As it turns out, Syracuse didn’t have to look very far or launch an all-encompassing national search to find a replacement for the departed Doug Marrone.
Following up on reports that surfaced earlier in the week, the Orange officially announced via a press release Wednesday that they have indeed hired Scott Shafer as their new head coach. Shafer has spent the past four season’s as Syracuse’s defensive coordinator and will replace Marrone, who accepted the Buffalo Bills’ head coaching job over the weekend.
“I look forward to representing the hard-nosed city of Syracuse and the great state of New York as the head coach of Syracuse University,” Shafer said in a statement. “We will go to work every day to put a quality product on the field as we storm our way into the Atlantic Coast Conference. We are very motivated to start preparing for the 2013 campaign with our current team and incoming student-athletes.”
Prior to his time with the Orange, Shafer spent one disastrous season as Michigan’s coordinator before being fired following Rich Rodriguez‘s first season with the Wolverines. That wasn’t the case at Syracuse, however, as Shafer molded a defense that was 104th and 11th in scoring and total defense, respectively, the year before he took over into one that finished 46th and 48th in those two categories in 2012.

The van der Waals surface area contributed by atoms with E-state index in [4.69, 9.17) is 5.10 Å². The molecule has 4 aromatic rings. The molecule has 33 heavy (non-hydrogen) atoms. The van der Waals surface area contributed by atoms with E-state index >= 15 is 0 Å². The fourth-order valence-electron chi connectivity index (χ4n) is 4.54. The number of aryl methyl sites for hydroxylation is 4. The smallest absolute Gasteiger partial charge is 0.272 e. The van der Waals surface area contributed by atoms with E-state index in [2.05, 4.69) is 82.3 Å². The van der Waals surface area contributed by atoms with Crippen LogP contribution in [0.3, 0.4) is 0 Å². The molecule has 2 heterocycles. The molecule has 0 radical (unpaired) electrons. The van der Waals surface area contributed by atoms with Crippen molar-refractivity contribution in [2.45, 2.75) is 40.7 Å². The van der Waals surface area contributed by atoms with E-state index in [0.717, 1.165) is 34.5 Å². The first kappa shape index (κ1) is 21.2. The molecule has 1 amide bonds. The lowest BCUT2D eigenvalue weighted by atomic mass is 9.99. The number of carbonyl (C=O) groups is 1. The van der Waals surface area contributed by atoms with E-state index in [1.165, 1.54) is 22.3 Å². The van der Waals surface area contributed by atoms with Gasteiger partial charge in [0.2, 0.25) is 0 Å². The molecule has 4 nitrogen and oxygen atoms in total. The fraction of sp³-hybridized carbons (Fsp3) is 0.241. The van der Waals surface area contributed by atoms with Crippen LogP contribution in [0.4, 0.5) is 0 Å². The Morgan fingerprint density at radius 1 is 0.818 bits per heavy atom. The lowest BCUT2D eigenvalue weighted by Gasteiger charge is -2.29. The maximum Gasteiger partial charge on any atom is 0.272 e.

In addition to his time at Syracuse and Michigan, Shafer was coordinator at Stanford (2007) and Central Michigan (2005-06).
“As a Syracuse letterwinner, I am proud to have Scott Shafer leading the football program,” Marrone said in a statement released through the school. “He is a person of high integrity who cares about the student-athletes and their development on and off the field. Scott has proven his expertise as a defensive coordinator and is ready to lead the program. I wish him all the best as the head coach of the Orange.”
With Shafer’s hiring, there are currently no head coaching openings at the FBS level, although we’ll hold off on officially closing down the 2012-13 Coaching Carousel for a bit. If this is the last change, however, there will be a total of 28 schools — 29 if you include Georgia State, which is moving to the FBS level — that will have different coaches in 2013 than it had in 2012.